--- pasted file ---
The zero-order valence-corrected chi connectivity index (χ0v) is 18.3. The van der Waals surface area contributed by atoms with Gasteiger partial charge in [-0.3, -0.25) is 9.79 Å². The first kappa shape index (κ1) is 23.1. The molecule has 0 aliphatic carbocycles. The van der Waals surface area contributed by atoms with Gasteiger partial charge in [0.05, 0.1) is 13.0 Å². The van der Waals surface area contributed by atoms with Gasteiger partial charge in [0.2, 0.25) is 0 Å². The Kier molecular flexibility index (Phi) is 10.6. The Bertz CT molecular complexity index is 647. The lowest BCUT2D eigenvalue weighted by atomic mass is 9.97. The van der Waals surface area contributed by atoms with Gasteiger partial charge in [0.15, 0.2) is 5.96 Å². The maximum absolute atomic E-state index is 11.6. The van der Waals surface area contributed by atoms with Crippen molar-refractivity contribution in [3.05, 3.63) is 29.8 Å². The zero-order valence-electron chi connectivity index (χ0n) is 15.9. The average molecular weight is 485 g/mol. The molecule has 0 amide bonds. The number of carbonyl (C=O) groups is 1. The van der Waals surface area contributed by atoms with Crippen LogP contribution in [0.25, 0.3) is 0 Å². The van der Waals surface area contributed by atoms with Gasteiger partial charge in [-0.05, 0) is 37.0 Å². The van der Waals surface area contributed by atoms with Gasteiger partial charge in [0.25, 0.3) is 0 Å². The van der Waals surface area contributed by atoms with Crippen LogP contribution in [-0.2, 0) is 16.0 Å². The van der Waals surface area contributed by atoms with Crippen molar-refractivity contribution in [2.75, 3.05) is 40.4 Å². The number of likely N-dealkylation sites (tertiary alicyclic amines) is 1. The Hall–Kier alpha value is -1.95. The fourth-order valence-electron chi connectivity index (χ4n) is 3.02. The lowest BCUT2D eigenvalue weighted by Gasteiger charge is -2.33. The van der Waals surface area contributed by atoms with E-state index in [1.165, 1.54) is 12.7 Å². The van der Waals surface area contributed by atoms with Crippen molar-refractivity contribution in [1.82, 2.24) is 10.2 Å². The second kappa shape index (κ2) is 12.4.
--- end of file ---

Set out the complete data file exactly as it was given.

The zero-order valence-corrected chi connectivity index (χ0v) is 18.3. The van der Waals surface area contributed by atoms with Gasteiger partial charge in [-0.3, -0.25) is 9.79 Å². The first kappa shape index (κ1) is 23.1. The molecule has 0 aliphatic carbocycles. The van der Waals surface area contributed by atoms with Gasteiger partial charge in [0.05, 0.1) is 13.0 Å². The van der Waals surface area contributed by atoms with Gasteiger partial charge in [0.2, 0.25) is 0 Å². The Kier molecular flexibility index (Phi) is 10.6. The Bertz CT molecular complexity index is 647. The lowest BCUT2D eigenvalue weighted by atomic mass is 9.97. The van der Waals surface area contributed by atoms with Gasteiger partial charge in [0.15, 0.2) is 5.96 Å². The maximum absolute atomic E-state index is 11.6. The van der Waals surface area contributed by atoms with Crippen molar-refractivity contribution in [3.05, 3.63) is 29.8 Å². The zero-order valence-electron chi connectivity index (χ0n) is 15.9. The average molecular weight is 485 g/mol. The molecule has 0 amide bonds. The number of carbonyl (C=O) groups is 1. The van der Waals surface area contributed by atoms with Crippen LogP contribution in [0.25, 0.3) is 0 Å². The van der Waals surface area contributed by atoms with Gasteiger partial charge in [-0.05, 0) is 37.0 Å². The van der Waals surface area contributed by atoms with Gasteiger partial charge in [0.25, 0.3) is 0 Å². The van der Waals surface area contributed by atoms with Crippen LogP contribution in [-0.2, 0) is 16.0 Å². The van der Waals surface area contributed by atoms with Crippen molar-refractivity contribution in [2.75, 3.05) is 40.4 Å². The number of likely N-dealkylation sites (tertiary alicyclic amines) is 1. The Hall–Kier alpha value is -1.95. The fourth-order valence-electron chi connectivity index (χ4n) is 3.02. The lowest BCUT2D eigenvalue weighted by Gasteiger charge is -2.33. The van der Waals surface area contributed by atoms with E-state index in [1.165, 1.54) is 12.7 Å². The van der Waals surface area contributed by atoms with Crippen molar-refractivity contribution in [1.82, 2.24) is 10.2 Å². The second kappa shape index (κ2) is 12.4.